Thanks! At least notionally, the PPI sounds excellent. Presently, if I want to move the radio into a particular state which takes a few state changes to get there, using the MCU with a conservative coding style, I have to initiate the first state change, then busy-wait until the new state is confirmed, then make the next state-change, etc. It sounds as though the PPI is a good fit for this, because it would eliminate the busy-waits. It would automatically transition from one state to the next using just the interrupt scheme you outlined until the target state is reached. Well, at least in theory. Meanwhile the CPU could be doing other things or sleeping. This does sound like a definite improvement, especially for more efficient control over the radio. πŸ™‚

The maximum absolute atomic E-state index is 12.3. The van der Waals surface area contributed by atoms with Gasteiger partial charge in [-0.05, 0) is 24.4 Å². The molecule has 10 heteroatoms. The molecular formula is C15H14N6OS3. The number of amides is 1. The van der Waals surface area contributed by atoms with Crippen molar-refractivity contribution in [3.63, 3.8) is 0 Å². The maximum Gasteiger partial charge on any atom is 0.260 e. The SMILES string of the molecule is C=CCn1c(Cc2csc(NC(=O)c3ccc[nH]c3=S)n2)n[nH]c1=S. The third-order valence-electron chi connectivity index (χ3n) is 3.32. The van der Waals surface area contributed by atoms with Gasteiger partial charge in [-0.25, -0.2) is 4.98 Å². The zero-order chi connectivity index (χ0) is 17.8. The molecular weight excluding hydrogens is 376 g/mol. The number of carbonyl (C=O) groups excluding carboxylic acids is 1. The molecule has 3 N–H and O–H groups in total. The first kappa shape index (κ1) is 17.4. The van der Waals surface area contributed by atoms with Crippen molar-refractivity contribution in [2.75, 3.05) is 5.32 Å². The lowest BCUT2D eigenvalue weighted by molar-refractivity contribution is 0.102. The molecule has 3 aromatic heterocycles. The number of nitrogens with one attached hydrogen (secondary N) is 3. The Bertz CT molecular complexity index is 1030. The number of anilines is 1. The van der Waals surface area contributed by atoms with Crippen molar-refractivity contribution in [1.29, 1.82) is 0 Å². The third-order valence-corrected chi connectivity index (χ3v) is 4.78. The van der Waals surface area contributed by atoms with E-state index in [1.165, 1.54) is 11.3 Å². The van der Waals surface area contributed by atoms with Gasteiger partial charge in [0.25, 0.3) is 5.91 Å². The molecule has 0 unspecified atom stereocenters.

• Hero Member

    @d00616 said in nRF5 Bluetooth action!:

    @NeverDie Thank you sharing your experience here. It helps me of better understanding some nRF5 internals. It would be awesome if you share your code.

    Here it is:

    #include <MySensors.h>
    #include <nrf.h>
    
    void setup() 
    {
      NRF_POWER->DCDCEN=1;  //enable the DCDC voltage regulator as the default.
    
      //guarantee RESET pin is working
      if (((NRF_UICR-> PSELRESET[0])==0xFFFFFFFF) && ((NRF_UICR-> PSELRESET[1])==0xFFFFFFFF)) { //if the two RESET registers are erased
        NRF_NVMC->CONFIG=1;  // Write enable the UICR
        NRF_UICR-> PSELRESET[0]=21;  //designate pin P0.21 as the RESET pin
        NRF_UICR-> PSELRESET[1]=21;  //designate pin P0.21 as the RESET pin
        NRF_NVMC->CONFIG=0;  // Put the UICR back into read-only mode.